Burma's Agony

Rick Moran
No matter how bad we may have believed the crackdown by government forces on pro-reform demonstrators could have been, reports being smuggled out of Burma this week paint a picture of physical and psychological terror almost too traumatic to be true:

The hidden crackdown is as methodical as it is brutal. First the monks were targeted, then the thousands of ordinary Burmese who joined the demonstrations, those who even applauded or watched, or those merely suspected of anti-government sympathies.

"There were about 400 of us in one room. No toilets, no buckets, no water for washing. No beds, no blankets, no soap. Nothing," said a 24-year-old monk who was held for 10 days at the Government Technical Institute, a leafy college in northern Rangoon which is now a prison camp for suspected dissidents. The young man, too frightened to be named, was one of 185 monks taken in a raid on a monastery in the Yankin district of Rangoon on 28 September, two days after government soldiers began attacking street protesters.

"The room was too small for everyone to lie down at once. We took it in turns to sleep. Every night at 8 o'clock we were given a small bowl of rice and a cup of water. But after a few days many of us just couldn't eat. The smell was so bad.
And the terror of the night is being used by roving gangs of security forces to keep the populace in line:
Another Rangoon resident told the aid worker: "We all hear screams at night as they [the police] arrive to drag off a neighbour. We are torn between going to help them and hiding behind our doors. We hide behind our doors. We are ashamed. We are frightened."

Burmese intelligence agents are scrutinising photographs and video footage to identify demonstrators and bystanders. They have also arrested the owners of computers which they suspect were used to transmit images and testimonies out of the country. For each story smuggled out to The Independent, someone has risked arrest and imprisonment.
Clearly, the crackdown continues. And the systematic way in which it is being carried out recalls the worst dictatorships in history who can't seem to be able to get organized enough to feed everyone but who always seem to discover competency when it comes to beating and murdering their opponents.

The crackdown has proven even too much for the communist
thugs in Beijing (who many observers believe could have stopped the massacres) as they voted with the rest of the Security Council last night to condemn the treatment of dissidents while calling on the Junta to talk with their political opponents.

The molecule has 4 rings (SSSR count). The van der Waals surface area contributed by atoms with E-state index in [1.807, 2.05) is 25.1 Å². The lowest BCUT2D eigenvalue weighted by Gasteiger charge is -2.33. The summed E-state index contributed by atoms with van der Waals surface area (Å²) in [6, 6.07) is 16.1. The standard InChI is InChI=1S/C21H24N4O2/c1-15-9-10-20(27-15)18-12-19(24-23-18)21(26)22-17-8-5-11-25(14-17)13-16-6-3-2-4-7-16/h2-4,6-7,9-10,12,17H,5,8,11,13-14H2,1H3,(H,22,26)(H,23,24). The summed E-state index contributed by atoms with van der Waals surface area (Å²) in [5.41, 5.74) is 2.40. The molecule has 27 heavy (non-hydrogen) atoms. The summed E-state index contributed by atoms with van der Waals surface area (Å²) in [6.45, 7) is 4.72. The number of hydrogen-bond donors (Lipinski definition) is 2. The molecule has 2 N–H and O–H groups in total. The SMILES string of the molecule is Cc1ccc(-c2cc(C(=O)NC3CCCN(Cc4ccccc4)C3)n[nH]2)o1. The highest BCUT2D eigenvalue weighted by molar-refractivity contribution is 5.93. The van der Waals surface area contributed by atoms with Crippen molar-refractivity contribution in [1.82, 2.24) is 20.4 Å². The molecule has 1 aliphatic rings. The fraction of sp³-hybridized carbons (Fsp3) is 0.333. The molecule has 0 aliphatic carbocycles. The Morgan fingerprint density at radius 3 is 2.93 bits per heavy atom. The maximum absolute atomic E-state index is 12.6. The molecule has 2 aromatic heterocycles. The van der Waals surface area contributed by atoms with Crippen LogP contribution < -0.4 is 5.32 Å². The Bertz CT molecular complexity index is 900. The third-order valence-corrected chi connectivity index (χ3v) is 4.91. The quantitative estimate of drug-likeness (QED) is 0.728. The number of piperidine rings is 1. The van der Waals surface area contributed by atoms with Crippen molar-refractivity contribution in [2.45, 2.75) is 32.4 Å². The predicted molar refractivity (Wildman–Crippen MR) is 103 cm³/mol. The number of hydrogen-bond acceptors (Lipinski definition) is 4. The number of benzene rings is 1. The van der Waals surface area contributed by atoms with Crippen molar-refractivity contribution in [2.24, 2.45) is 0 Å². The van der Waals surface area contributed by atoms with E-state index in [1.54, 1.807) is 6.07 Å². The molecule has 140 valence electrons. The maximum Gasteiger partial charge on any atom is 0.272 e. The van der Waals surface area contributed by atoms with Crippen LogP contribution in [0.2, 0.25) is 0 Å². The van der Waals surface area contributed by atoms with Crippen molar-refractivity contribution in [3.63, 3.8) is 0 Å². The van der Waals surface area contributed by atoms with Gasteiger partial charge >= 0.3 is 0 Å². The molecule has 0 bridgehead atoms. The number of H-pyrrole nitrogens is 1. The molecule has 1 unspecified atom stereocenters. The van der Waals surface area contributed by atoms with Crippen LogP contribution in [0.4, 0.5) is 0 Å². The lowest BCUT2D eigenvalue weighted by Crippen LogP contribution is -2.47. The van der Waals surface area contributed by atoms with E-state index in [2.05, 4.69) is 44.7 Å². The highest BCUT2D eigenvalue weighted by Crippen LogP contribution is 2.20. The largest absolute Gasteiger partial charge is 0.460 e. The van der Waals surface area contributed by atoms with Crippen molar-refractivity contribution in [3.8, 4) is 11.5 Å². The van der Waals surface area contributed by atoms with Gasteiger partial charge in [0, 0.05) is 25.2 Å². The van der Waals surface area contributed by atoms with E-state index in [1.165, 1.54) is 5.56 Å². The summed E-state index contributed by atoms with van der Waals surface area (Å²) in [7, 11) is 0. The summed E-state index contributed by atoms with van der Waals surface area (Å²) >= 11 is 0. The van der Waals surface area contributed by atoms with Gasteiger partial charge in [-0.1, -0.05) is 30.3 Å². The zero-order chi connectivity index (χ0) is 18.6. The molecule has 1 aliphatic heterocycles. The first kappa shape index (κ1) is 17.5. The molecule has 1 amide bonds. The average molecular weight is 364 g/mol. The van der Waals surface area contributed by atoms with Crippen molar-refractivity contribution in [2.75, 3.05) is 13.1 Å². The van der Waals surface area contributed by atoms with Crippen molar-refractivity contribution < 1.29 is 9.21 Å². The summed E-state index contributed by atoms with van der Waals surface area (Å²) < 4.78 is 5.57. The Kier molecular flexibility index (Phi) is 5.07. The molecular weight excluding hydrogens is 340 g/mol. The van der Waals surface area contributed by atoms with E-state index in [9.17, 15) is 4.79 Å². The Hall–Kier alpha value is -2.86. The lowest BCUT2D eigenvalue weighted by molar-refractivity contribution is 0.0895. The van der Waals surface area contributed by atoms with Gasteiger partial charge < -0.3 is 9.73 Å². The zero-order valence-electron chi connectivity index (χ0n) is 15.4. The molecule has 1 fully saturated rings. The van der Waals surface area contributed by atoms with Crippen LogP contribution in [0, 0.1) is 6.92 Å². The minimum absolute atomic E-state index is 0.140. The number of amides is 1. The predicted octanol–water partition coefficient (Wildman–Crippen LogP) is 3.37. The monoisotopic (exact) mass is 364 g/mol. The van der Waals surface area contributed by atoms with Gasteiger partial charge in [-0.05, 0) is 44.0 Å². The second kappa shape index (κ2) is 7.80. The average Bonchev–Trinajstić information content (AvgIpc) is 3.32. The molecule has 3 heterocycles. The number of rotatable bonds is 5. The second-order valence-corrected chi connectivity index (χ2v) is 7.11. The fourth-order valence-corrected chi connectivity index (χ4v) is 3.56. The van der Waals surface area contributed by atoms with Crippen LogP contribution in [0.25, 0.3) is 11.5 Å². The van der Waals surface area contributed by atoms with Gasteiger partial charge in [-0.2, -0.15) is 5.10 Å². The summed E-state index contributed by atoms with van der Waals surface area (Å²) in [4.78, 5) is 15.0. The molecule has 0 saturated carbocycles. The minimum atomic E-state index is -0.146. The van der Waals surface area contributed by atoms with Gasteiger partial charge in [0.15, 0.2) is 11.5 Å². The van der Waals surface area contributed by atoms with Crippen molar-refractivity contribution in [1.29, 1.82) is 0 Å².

Too little. Too late. They are going to chisel those two phrases on the UN's headstone when it's gone.
No matter how bad we may have believed the crackdown by government forces on pro-reform demonstrators could have been, reports being smuggled out of Burma this week paint a picture of physical and psychological terror almost too traumatic to be true:

The hidden crackdown is as methodical as it is brutal. First the monks were targeted, then the thousands of ordinary Burmese who joined the demonstrations, those who even applauded or watched, or those merely suspected of anti-government sympathies.

"There were about 400 of us in one room. No toilets, no buckets, no water for washing. No beds, no blankets, no soap. Nothing," said a 24-year-old monk who was held for 10 days at the Government Technical Institute, a leafy college in northern Rangoon which is now a prison camp for suspected dissidents. The young man, too frightened to be named, was one of 185 monks taken in a raid on a monastery in the Yankin district of Rangoon on 28 September, two days after government soldiers began attacking street protesters.

"The room was too small for everyone to lie down at once. We took it in turns to sleep. Every night at 8 o'clock we were given a small bowl of rice and a cup of water. But after a few days many of us just couldn't eat. The smell was so bad.
And the terror of the night is being used by roving gangs of security forces to keep the populace in line:
Another Rangoon resident told the aid worker: "We all hear screams at night as they [the police] arrive to drag off a neighbour. We are torn between going to help them and hiding behind our doors. We hide behind our doors. We are ashamed. We are frightened."

Burmese intelligence agents are scrutinising photographs and video footage to identify demonstrators and bystanders. They have also arrested the owners of computers which they suspect were used to transmit images and testimonies out of the country. For each story smuggled out to The Independent, someone has risked arrest and imprisonment.
Clearly, the crackdown continues. And the systematic way in which it is being carried out recalls the worst dictatorships in history who can't seem to be able to get organized enough to feed everyone but who always seem to discover competency when it comes to beating and murdering their opponents.

The crackdown has proven even too much for the communist
thugs in Beijing (who many observers believe could have stopped the massacres) as they voted with the rest of the Security Council last night to condemn the treatment of dissidents while calling on the Junta to talk with their political opponents. 

Too little. Too late. They are going to chisel those two phrases on the UN's headstone when it's gone.